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This Wild Party provides a stunning event for the Union


Review by Paul Nelson

WITHOUT a shadow of doubt, the absolutely must see show in London at the moment is The Wild Party, at the Union Theatre.

This musical, quite a big project for the tiny 'U', really exposes how shows like Chicago, and the rest of the West End's current output, sucks.

The plot is disarmingly simple. The first act is an expert examination of hedonism, the wild party in fact, and the second an examination of the result of too much excess.

I believe there are but two swear words in the entire show, which again proves a point. There are also 16 members of the cast, each given a turn to shine, and each one shining it on.

From the moment Black turns up at Queenie's party with Kate, there follows an inevitable course leading to the most moving conclusion of events. It would be a shame to divulge the plot, just be satisfied when I report that the evening gives scope for every member of the cast to wring your withers, excite you, depress you, and make you laugh, cry or marvel at the sheer exposure of talent.

And this show has talent in spades.

I cannot help but gloat that the tiny 'U' has once again stuck two fingers up to the West End and proved that all you need is talent, talent and talent. I apologise for beginning to sound like Tony Blair.

The start of that fountain of talent is of course Sasha Regan, who rooted out the show, and her co-director, Ben de Wynter.

These two packets of energy, responsible for other satisfactory shows in the past, have taken the raw material and created definitely the most exciting event currently in London.

The talent does not stop there, however. They have mustered a cast to take your breath away, and almost as a bonus provided a showcase for some of the most exciting people they have ever assembled in one show.

Not one member of the cast is weak and everyone gets a chance to take the spotlight throughout the evening.

A stand out for me was People Like Us, Where Do We Belong?, sung by Black and Queenie. Difficult to check your emotions when hearing that one. Difficult, also, to keep your seat while listening to Janet Kumah, the urge to stand up and cheer is almost overwhelming.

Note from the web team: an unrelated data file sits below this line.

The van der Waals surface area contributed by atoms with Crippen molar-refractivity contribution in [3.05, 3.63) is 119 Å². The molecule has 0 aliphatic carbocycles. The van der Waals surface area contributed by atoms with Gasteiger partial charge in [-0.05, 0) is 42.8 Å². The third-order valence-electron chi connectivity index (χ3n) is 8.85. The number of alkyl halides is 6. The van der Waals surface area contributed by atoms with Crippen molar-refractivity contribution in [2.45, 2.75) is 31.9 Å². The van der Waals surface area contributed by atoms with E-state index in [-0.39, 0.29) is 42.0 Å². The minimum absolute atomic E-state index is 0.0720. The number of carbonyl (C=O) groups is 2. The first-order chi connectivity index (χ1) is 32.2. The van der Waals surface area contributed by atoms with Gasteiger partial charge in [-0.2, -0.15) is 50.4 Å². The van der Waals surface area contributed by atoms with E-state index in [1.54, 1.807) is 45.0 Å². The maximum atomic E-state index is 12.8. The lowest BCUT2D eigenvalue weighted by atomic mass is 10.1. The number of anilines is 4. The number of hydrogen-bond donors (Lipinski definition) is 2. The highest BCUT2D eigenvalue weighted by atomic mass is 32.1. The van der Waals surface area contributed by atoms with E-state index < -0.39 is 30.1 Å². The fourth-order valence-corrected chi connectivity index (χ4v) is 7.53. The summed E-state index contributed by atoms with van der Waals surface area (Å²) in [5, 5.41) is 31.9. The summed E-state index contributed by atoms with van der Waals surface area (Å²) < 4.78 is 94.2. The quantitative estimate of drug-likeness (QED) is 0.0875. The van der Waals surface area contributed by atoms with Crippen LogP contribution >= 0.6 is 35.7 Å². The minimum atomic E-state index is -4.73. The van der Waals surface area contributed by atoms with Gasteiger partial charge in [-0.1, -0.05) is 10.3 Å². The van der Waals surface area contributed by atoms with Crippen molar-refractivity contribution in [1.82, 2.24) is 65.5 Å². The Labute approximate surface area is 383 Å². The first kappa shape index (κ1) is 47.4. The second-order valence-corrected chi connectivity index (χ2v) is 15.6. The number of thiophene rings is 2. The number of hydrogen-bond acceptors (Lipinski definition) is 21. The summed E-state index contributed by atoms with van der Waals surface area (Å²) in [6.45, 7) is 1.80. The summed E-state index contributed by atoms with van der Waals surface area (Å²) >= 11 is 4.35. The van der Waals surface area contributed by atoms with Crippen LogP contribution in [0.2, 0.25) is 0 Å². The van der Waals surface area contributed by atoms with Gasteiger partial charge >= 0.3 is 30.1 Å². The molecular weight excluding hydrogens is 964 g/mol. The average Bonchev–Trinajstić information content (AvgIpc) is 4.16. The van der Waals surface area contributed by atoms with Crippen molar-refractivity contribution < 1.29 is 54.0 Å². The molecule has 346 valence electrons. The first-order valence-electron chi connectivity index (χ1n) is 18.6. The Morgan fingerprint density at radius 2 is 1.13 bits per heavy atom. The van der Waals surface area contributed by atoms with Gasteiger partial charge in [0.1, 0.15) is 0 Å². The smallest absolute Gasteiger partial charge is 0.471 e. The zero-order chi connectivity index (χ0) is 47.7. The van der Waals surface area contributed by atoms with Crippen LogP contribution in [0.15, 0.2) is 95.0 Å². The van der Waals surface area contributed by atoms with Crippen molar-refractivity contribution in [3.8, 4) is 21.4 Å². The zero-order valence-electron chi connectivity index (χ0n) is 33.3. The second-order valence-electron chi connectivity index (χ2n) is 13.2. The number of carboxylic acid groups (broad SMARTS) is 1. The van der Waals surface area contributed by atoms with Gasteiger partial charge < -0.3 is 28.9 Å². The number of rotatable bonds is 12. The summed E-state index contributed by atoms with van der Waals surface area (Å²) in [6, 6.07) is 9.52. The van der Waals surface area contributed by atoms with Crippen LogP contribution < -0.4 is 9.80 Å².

There naturally comes the moment when the audience has to make its mind up which member of the cast is his or her favourite. A hard choice here also.

Each member of the cast had the audience eating out of their collective hand.

Between laughter and tears, I recognised and hail the work of Jamie Kenna, Charlotte Marisa-Moore, Janet Kumah, Susan Travers, Jamie Anderson, Simon Masterton and Ben Nathan.

However, every member of this considerably gifted cast each managed to stop the show on one occasion at least, and the sound of an audience, practically knocked senseless with delight, must have provided even more music to their ears.

The considerable effort of Conor Mitchell, both as MD and actor, should also be noted.

I seem to be constantly praising this little theatre, and at the risk of sounding like a bore, must repeat it.

There is enough energy in this show to take not only the theatre, but also the railway arch in which it is situated, way out into deep space.

Miss this and you risk only hearing about it as a wild memory for the rest of your life. It is a stunning event.

The Wild Party by Michael John LaChuisa and George C Wolfe adapted from the poem 'The Wild Party' by Joseph Moncure March. Directed by Sasha Regan and Ben de Wynter, Lighting Designed by Steve Miller, Set designed by Alison Louise Brookes. WITH: Charlotte Marisa-Moore (Queenie), Ben Nathan (Burrs), Janet Kumah (Kate), Jamie Kenna (Black), Jamie Anderson (Jackie), Susan Travers (Dolores), Terence Anderson (Eddie), Philippa Burt (Mae), Kira Lauren (Nadine), Simon Masterton (Oscar),
Sioned Jones (Madelaine), Conor Mitchell (Phil), Aiden Crawley (Gold), Caroline Hartley (Sally), Andrew Whitlaw (Goldberg), Anna Corbould (Raquel). Musicians: Piano and MD Conor Mitchell, Trumpet Jill Grainger, Drums John Fleming, Guitar Chris. Produced by Sasha Regan and Ben de Wynter for the Union Theatre at the Union Theatre, Union Street, Southwark, London SE1. Tickets 020 7261 9876.

Photo kindly supplied by Stagephoto.co.uk

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